eTexts and Reading Devices

Pearson, RM Education, TXTR and several other publishers and independents were showcasing their eText and eReading device wares at BETT. And it wasn’t simply about providing electronic texts but providing etexts that were manageable at an individual or class level, easily selected based on reading level and even, in some cases, with the opportunity for students to engage in creating their own etexts. Where this is all going to settle is anyone’s guess but there was no shortage of opportunities to invest in a particular etext and ereader ecosystem for your district, school or classroom.

Canadian Technology

If I had to point out one Canadian company that showcased an innovative product I would have to give the nod to Showbie.  Showbie, a company based in Edmonton, has created a web-based platform with iPad app that gives the teacher and students a way to manage documents and various pieces of creative work that have been put together on an iPad. They term it as ‘assignment workflow’ where students can submit their pictures, video, presentations or work from many different applications onto their Showbie online assignment folder. Teachers have access to this work via the Showbie iPad work and can then provide the needed feedback to the students via annotations or even voicenotes.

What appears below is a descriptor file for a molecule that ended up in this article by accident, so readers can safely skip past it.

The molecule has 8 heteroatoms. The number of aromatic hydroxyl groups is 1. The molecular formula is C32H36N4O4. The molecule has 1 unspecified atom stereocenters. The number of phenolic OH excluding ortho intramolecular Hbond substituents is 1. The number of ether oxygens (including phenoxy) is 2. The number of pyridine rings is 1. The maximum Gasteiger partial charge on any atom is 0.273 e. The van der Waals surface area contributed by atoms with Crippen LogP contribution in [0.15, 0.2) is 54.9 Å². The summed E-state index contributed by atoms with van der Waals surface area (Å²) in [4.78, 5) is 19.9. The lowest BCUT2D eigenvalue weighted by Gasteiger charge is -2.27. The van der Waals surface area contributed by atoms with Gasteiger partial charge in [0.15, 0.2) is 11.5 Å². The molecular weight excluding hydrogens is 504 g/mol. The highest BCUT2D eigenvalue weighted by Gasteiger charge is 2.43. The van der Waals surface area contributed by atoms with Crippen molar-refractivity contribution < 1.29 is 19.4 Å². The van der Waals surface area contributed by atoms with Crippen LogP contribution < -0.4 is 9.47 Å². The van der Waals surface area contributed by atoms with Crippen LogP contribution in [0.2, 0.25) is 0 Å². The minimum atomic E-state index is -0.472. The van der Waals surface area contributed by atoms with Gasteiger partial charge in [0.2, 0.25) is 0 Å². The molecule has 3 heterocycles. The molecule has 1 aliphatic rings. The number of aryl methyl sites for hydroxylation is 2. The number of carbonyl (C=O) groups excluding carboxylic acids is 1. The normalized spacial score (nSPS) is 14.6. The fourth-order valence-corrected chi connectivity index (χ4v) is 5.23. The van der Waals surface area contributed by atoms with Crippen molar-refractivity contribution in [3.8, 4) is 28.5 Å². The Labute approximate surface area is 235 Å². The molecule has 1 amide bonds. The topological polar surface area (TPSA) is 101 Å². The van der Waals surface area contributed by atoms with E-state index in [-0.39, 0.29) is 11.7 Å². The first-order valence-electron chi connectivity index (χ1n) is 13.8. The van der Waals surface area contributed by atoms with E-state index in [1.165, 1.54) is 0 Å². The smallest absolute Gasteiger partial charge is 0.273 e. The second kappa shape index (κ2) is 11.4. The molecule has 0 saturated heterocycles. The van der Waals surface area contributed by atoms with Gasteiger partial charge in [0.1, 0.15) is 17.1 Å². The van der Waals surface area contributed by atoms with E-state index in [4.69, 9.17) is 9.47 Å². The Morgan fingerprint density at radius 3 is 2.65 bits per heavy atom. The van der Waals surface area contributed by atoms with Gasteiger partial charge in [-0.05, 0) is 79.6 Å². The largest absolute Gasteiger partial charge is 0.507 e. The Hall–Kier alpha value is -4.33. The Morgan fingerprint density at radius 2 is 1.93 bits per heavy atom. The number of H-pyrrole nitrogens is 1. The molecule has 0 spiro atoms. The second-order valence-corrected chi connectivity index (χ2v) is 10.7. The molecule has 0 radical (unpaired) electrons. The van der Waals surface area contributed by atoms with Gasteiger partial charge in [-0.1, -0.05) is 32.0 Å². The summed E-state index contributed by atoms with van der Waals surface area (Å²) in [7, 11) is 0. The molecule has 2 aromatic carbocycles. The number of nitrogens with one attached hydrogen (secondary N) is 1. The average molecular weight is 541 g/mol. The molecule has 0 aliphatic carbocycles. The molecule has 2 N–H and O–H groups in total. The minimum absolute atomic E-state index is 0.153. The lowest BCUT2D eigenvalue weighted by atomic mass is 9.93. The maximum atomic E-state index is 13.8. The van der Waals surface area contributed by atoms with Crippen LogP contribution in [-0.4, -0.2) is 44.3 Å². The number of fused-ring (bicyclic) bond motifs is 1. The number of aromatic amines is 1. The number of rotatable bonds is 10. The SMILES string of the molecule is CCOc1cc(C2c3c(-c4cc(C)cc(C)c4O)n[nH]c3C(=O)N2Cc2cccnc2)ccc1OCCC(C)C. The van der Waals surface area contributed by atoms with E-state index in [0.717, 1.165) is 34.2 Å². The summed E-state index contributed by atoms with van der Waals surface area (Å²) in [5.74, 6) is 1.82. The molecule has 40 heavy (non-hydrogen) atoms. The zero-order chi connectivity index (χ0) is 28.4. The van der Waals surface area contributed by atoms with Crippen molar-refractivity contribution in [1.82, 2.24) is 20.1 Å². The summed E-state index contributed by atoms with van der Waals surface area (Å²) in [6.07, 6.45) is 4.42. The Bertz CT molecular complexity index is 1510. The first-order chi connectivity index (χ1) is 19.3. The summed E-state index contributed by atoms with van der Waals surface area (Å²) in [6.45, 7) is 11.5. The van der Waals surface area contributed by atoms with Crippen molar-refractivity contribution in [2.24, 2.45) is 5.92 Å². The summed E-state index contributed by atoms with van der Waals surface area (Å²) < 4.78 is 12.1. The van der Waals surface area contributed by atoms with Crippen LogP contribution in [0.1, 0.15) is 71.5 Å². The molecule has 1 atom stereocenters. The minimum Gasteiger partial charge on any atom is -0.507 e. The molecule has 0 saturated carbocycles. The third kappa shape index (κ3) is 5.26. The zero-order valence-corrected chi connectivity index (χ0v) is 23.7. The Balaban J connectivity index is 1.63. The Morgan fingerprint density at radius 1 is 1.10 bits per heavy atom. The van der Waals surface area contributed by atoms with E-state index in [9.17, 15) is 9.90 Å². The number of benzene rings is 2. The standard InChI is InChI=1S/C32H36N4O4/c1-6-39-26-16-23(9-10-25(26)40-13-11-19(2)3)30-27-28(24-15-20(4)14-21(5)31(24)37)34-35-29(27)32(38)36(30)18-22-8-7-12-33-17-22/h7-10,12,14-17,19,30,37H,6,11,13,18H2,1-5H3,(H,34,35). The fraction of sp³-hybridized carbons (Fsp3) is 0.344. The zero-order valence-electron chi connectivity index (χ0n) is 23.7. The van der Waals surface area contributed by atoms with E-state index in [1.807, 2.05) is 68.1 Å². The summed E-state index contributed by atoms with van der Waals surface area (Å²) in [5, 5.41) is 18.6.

Interactive Whiteboard Technologies

SMART was there at BETT in a big way. I had an opportunity to move between their booth and collaborative classroom where they showcased many of their new products using SMART exemplary teachers from around the world, including Ian Fogarty from New Brunswick. Ian is one of the winners of this year’s MindShare 21st Century Classroom Video Challenge.

SMART introduced several new products including their finger touch interactive projector. I haven’t had a lot of success with interactive projector technology because I’ve found them a bit quirky however SMART’s new projector was very responsive and was dual-touch as well. It was also only $2000.00 which was definitely a cost effective way to include interactive whiteboard technology in your school. SMART also introduced their re-designed SMART table. This table is sleek and durable! I know of one VP who is looking for this kind of table for her school which has a very high population of special needs students who I believe would benefit very much from these tables.

Promethean also has an interactive table that has a prominent place at their booth. In one demonstration that I saw, they showed how you could use the Promethean Board and table together where the board became an extended screen for the table. Definitely an interesting possibility.